They Live By Night (Nicholas Ray, 1948)

by Douglas Buck December 21, 2017 4 minutes (791 words) 16mm Cinémathèque québécoise, part of the Films noirs, films d’angoisse series

Time to head back over to the Cinémathèque for another entry in the film noir genre (or style; whichever you academic overlords prefer to refer to it as), in another lacklustre 16mm dupe, unfortunately, but at least on the big screen, with the wonderful satisfaction of a respectfully quiet crowd, this time with Nicholas Ray’s impressively assured debut, another worthwhile go at the Depression-set rural outlaw couple crime spree tale not uncommon to the film noir (including another brilliant entry in this series, Fritz Lang’s 1937 You Only Live Once) which continued on to great influence across the American cinematic landscape (Bonnie and Clyde, Badlands and True Romance, to name just a few that come immediately to mind).

With both Lang and Ray’s films, like many film noir, providing such an unsparingly harsh look at the social conditions across America and the desperation – and crime — it leads to, it really hit me watching these again, how it makes sense that these critical —and very popular at the time— cinematic views of America would play such a big part in the god-awful emergence over the next decade of the red-baiting McCarthy Hearings and the Hollywood blacklist, created to openly crush creative voices of establishment dissent as un-American and communist. Yet where Lang’s filmic approach is more iconic and larger than life (and with overt spiritual transcendence at the end), Ray’s vision is poetic, but more gritty, earth-bound and clearly indie filmmaker in spirit.

In a cinematic act of self assurance, a daring signature statement right out of the gate, Ray immediately rejects the notion of Hollywood Pablum by – in the very first, almost self-reflexive shot of his feature film career – presenting us with what almost appears a publicity image of the two teenage lovers, with an entirely black screen behind them, brimming with happiness (with an accompanying familiar romantic orchestral score), when words stressing innocence appear (“This boy… and this girl…”) before suddenly turning ominous in their portent – “were never properly introduced to the world we live in…” followed by a kiss-ending clash of music as they look off in sudden fear… and the image dissolves to an almost minute-long breathlessly audacious aerial shot of our main male characters (including one of the lovers) on a prison escape, holding the driver hostage. After that, the grandiose score almost entirely disappears, and an uncaring world is presented through a taut, occasionally violent narrative with characters who see little choice but to respond back with cruelty and crime. I only realized recently that the film was based on a book whose title is used perfectly in the film, stated by one of the escapee convicts about a respectable person the gang thought they could trust who they discovered is in fact a con man – what do you expect, he says, they’re all just “thieves like us”. Robert Altman remade the book again in the 70’s, right there in the middle of his most creatively interesting and experimental decade. It’s one of the few Altman films I haven’t seen, which now moves it all just that much closer to the top of the viewing list.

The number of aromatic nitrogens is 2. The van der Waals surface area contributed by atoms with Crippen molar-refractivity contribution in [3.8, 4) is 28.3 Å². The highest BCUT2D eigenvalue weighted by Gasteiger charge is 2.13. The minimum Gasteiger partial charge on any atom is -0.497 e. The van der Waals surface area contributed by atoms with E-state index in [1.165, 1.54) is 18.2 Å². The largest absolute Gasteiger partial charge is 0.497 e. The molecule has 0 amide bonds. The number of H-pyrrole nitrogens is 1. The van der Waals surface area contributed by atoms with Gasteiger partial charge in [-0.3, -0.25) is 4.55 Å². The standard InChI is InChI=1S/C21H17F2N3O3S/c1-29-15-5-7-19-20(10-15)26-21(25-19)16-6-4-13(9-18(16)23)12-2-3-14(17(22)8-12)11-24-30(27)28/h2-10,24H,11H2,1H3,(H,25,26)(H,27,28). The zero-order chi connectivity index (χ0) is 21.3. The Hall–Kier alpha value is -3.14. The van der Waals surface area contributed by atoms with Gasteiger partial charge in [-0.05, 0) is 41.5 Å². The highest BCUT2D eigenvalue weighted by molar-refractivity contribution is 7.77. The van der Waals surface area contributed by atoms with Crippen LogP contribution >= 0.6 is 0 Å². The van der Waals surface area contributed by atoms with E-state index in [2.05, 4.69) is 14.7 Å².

That the main hero, Bowie, played by Farley Granger, is only 23 years old and already forever marked by the circumstances in his life – from his alcoholic mother marrying the man who killed his father as an act of having some money and a roof over the head for the boy, to him doing time for accidental murder and falling in with the a gang of sociopathic criminals that appear to be nothing more than older versions of Bowie, their humanity slowly having been stripped away by circumstances – really shows what a startlingly tough movie it is, even coming out as it does from the particularly hard-edged filmic milieu.

That it’s a world where everyone is forced to morally compromise in order to survive, whether it be the criminals on the run betraying each other for money or security, or one of the women betraying them to get her husband released from jail, is shown again and again. A subtle, yet brilliantly clever example that manages to further subvert and tear down the glossy Hollywood illusion is the moment that a song number arrives, something popular to Hollywood at that time and usually a narrative-stopper, there to display the talents of a celebrated talent… but in this case, as the black bar singer plays her poignant number to the crowd, we see her walking amongst them collecting dollar bills in her hands as she passes. It’s not by choice or love she’s playing, it’s out of need. She, like all of them, do whatever it takes to survive.

_They Live By Night_ (Nicholas Ray, 1948)

This review is archived under the “Buck a Review” column, written by Douglas Buck. Filmmaker. Full-time cinephile. Part-time electrical engineer. To read more of Buck’s smart and snappy reviews, click on the column sidebar link.

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